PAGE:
Knowledge is mightier than the joy-stick

Teachers' knowledge of the curriculum is far more important than their joy-stick skills if they want to make computer games a successful part of lessons, according to Futurelab, an educational technology research centre in Bristol. It has overseen a year-long project in which four schools used commercial games with classes.

Their report explores the problems teachers experience, as well as the successes, and states that computer games are not a "magic bullet" for engaging children.

The teachers' own game-playing abilities appeared to be unimportant. "While teachers needed a certain level of familiarity with a game to be able to use it in their teaching, achieving educational objectives was more dependent upon a teacher's knowledge of the curriculum than it was on their ability with the game," it said.

Mistakes by teachers included that they often overestimated their pupils'

game-playing skills, possibly because of widespread assumptions that children have a natural affinity with computers.

Even pupils who claimed to be games experts often failed in tasks set in class. Among the games was The Sims 2, in which players create characters then guide them through their lives. "One session ended with the death from starvation of two Sims, with their baby taken into care," the report said.

"Fine material for the journalism exercise being undertaken by the rest of the class, but embarasssing for the 'expert' pupil in front."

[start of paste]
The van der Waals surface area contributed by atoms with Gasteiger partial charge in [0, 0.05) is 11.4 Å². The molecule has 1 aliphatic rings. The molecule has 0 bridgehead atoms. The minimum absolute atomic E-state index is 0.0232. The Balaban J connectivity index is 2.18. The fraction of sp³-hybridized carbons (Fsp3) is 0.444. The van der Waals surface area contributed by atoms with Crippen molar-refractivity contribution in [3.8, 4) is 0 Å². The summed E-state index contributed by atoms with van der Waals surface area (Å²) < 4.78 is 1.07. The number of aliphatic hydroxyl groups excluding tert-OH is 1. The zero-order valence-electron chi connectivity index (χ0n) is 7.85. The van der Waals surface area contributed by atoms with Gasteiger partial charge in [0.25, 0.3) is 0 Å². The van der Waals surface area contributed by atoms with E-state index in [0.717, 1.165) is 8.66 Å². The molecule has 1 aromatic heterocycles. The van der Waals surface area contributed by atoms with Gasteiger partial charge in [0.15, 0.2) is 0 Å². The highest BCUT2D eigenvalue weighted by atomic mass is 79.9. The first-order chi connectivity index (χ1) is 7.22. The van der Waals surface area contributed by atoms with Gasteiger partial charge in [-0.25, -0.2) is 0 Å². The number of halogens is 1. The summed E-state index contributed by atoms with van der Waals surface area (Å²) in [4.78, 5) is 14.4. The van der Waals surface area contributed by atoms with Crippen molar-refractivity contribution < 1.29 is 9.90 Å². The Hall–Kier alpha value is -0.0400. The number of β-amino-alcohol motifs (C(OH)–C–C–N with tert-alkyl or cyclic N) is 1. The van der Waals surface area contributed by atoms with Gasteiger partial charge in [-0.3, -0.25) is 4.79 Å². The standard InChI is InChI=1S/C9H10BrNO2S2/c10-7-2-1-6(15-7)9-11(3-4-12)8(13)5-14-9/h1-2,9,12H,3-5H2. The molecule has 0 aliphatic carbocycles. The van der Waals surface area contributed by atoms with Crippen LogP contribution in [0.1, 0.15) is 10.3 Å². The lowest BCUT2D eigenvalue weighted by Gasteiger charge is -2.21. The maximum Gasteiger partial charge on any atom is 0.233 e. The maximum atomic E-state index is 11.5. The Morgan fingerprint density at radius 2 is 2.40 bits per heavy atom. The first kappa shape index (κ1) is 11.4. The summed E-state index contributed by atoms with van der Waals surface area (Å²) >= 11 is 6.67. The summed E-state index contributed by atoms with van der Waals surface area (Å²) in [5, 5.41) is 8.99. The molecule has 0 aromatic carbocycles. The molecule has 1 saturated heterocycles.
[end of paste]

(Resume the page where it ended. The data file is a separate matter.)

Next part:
Technical difficulties faced by the schools included a lack of save-points in games, making it frustrating for pupils to resume projects, and problems loading software.

The report said that, although the researchers did not condone it, they understood why some technical staff had been tempted to use illegally hacked versions of the games which could be downloaded from the internet.

Another sign of the growing acceptance of computer games in schools was a report this week written by the Entertainment and Leisure Software Publishers Association, a trade body for games-makers, and the personalised learning team at the Department for Education and Skills. It suggested that games benefit collaboration, lateral thinking, problem-solving and teamwork.

Teaching with games is at Unlimited learning is at


* Work out what your learning objectives are and be realistic about how the game can help.

* You do not need to use all of a game - just aspects which are relevant.

* Set aside time for discussion and reflection on the game-based activities, as well as contingency time for technical problems.

* Allow time for you and your students to become familiar with the game, which may be longer than you expect.

* Be aware that pupils who think they are gaming experts may still have difficulties.

Log in or register for FREE to continue reading.

It only takes a moment and you'll get access to more news, plus courses, jobs and teaching resources tailored to you